Skip to Main Content

Organic Chemistry Text Book (CHEM 3401 and 3402)

8.3 Hydration, Hydroboration, and Oxymercuration of Alkenes

The addition products formed in reactions of alkenes with mercuric acetate and boron hydrides (compounds shown at the bottom of of the reagent list) are normally not isolated, but instead are converted to alcohols by a substitution reaction. These important synthetic transformations are illustrated for 2-methylpropene by the following equations, in which the electrophilic moiety is colored red and the nucleophile blue. The top reaction sequence illustrates the oxymercuration procedure and the bottom is an example of hydroboration.

The light blue vertical line separates the addition reaction on the left from the substitution on the right. The atoms or groups that have been added to the original double bond are colored orange in the final product. In both cases the overall reaction is the addition of water to the double bond, but the regioselectivity is reversed. The oxymercuration reaction gives the product predicted by Markovnikov's rule; hydroboration on the other hand gives the "anti-Markovnikov" product. Complementary reactions such as these are important because they allow us to direct a molecular transformation whichever way is desired. 
Mercury and boron are removed from the organic substrate in the second step of oxymercuration and hydroboration respectively. These reactions are seldom discussed in detail; however, it is worth noting that the mercury moiety is reduced to metallic mercury by borohydride (probably by way of radical intermediates), and boron is oxidized to borate by the alkaline peroxide. Addition of hydroperoxide anion to the electrophilic borane generates a tetra-coordinate boron peroxide, having the general formula R3B-O-OH(-). This undergoes successive intramolecular shifts of alkyl groups from boron to oxygen, accompanied in each event by additional peroxide addition to electron deficient boron. The retention of configuration of the migrating alkyl group is attributed to the intramolecular nature of the rearrangement.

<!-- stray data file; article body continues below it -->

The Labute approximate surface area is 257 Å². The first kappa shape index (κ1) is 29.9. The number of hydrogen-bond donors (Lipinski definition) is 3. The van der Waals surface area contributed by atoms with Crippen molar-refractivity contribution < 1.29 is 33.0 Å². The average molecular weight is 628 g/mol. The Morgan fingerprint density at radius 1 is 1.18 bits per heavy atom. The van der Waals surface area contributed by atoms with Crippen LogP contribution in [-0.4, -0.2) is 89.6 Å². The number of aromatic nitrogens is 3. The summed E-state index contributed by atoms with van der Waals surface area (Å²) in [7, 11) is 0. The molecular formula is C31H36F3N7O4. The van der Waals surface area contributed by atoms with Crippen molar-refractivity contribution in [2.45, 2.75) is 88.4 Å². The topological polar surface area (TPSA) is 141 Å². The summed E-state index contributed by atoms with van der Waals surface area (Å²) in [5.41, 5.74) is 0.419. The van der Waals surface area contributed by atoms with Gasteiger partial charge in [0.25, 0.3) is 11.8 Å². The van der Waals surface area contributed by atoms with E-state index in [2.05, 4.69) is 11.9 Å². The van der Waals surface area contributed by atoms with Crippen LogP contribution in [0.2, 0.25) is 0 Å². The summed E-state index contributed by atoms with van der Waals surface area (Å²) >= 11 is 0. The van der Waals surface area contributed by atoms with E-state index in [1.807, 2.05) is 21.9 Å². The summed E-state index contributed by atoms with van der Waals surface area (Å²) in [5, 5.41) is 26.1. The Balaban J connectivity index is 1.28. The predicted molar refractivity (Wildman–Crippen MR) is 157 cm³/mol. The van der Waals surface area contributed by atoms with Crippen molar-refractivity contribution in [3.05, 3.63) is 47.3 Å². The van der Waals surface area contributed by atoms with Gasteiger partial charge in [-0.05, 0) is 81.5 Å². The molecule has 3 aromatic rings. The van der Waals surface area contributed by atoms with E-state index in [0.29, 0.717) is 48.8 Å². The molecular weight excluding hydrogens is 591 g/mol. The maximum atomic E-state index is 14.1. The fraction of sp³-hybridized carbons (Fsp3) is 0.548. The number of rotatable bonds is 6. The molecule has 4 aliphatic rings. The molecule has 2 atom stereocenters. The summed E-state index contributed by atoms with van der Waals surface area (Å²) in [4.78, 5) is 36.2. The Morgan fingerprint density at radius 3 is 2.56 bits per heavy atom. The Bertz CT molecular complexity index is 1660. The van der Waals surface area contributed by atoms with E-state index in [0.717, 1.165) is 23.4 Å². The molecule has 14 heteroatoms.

Since the oxymercuration sequence gives the same hydration product as acid-catalyzed addition of water (see Brønsted acid addition), we might question why this two-step procedure is used at all. The reason lies in the milder reaction conditions used for oxymercuration. The strong acid used for direct hydration may not be tolerated by other functional groups, and in some cases may cause molecular rearrangement (see above).

The addition of borane, BH3, requires additional comment. In pure form this reagent is a dimeric gas B2H6, called diborane, but in ether or THF solution it is dissociated into a solvent coordinated monomer, R2O-BH3. Although diborane itself does not react easily with alkene double bonds, H.C. Brown (Purdue, Nobel Prize 1979) discovered that the solvated monomer adds rapidly under mild conditions. Boron and hydrogen have rather similar electronegativities, with hydrogen being slightly greater, so it is not likely there is significant dipolar character to the B-H bond. Since boron is electron deficient (it does not have a valence shell electron octet) the reagent itself is a Lewis acid and can bond to the pi-electrons of a double bond by displacement of the ether moiety from the solvated monomer. As shown in the following equation, this bonding might generate a dipolar intermediate consisting of a negatively-charged boron and a carbocation. Such a species would not be stable and would rearrange to a neutral product by the shift of a hydride to the carbocation center. Indeed, this hydride shift is believed to occur concurrently with the initial bonding to boron, as shown by the transition state drawn below the equation, so the discrete intermediate shown in the equation is not actually formed. Nevertheless, the carbocation stability rule cited above remains a useful way to predict the products from hydroboration reactions. You may correct the top equation by clicking the button on its right. Note that this addition is unique among those we have discussed, in that it is a single-step process. Also, all three hydrogens in borane are potentially reactive, so that the alkyl borane product from the first addition may serve as the hydroboration reagent for two additional alkene molecules.